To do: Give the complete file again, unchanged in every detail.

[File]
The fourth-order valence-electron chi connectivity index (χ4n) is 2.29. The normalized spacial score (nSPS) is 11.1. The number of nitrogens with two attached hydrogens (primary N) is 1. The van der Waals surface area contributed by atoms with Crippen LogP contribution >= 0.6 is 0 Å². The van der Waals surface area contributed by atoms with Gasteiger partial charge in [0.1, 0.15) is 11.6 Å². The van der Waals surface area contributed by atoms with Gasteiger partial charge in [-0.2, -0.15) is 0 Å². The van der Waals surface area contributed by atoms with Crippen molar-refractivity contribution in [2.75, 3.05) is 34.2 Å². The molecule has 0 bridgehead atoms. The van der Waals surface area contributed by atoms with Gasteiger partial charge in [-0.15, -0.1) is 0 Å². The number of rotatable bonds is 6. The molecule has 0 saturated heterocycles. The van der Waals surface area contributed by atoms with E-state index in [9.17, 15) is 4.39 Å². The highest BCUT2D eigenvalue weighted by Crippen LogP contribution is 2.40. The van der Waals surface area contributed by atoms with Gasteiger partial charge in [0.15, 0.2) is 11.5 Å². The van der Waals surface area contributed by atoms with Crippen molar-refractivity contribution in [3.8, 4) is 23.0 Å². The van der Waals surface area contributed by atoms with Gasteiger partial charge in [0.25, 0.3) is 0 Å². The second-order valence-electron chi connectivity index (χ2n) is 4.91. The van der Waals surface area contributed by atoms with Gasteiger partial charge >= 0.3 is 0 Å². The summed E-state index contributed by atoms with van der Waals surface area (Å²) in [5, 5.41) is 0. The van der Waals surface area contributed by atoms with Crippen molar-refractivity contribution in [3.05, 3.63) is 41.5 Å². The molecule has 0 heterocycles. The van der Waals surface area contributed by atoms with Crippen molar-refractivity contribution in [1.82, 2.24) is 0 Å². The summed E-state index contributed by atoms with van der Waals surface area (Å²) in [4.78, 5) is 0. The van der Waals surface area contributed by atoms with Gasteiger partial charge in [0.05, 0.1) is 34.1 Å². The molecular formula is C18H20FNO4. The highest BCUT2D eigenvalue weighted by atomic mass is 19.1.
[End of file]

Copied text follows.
The fourth-order valence-electron chi connectivity index (χ4n) is 2.29. The normalized spacial score (nSPS) is 11.1. The number of nitrogens with two attached hydrogens (primary N) is 1. The van der Waals surface area contributed by atoms with Crippen LogP contribution >= 0.6 is 0 Å². The van der Waals surface area contributed by atoms with Gasteiger partial charge in [0.1, 0.15) is 11.6 Å². The van der Waals surface area contributed by atoms with Gasteiger partial charge in [-0.2, -0.15) is 0 Å². The van der Waals surface area contributed by atoms with Crippen molar-refractivity contribution in [2.75, 3.05) is 34.2 Å². The molecule has 0 bridgehead atoms. The van der Waals surface area contributed by atoms with Gasteiger partial charge in [-0.15, -0.1) is 0 Å². The number of rotatable bonds is 6. The molecule has 0 saturated heterocycles. The van der Waals surface area contributed by atoms with E-state index in [9.17, 15) is 4.39 Å². The highest BCUT2D eigenvalue weighted by Crippen LogP contribution is 2.40. The van der Waals surface area contributed by atoms with Gasteiger partial charge in [0.15, 0.2) is 11.5 Å². The van der Waals surface area contributed by atoms with Crippen molar-refractivity contribution in [3.8, 4) is 23.0 Å². The van der Waals surface area contributed by atoms with Gasteiger partial charge in [0.25, 0.3) is 0 Å². The second-order valence-electron chi connectivity index (χ2n) is 4.91. The van der Waals surface area contributed by atoms with Gasteiger partial charge >= 0.3 is 0 Å². The summed E-state index contributed by atoms with van der Waals surface area (Å²) in [5, 5.41) is 0. The van der Waals surface area contributed by atoms with Crippen molar-refractivity contribution in [3.05, 3.63) is 41.5 Å². The molecule has 0 heterocycles. The van der Waals surface area contributed by atoms with Crippen molar-refractivity contribution in [1.82, 2.24) is 0 Å². The summed E-state index contributed by atoms with van der Waals surface area (Å²) in [4.78, 5) is 0. The van der Waals surface area contributed by atoms with Gasteiger partial charge in [0.05, 0.1) is 34.1 Å². The molecular formula is C18H20FNO4. The highest BCUT2D eigenvalue weighted by atomic mass is 19.1.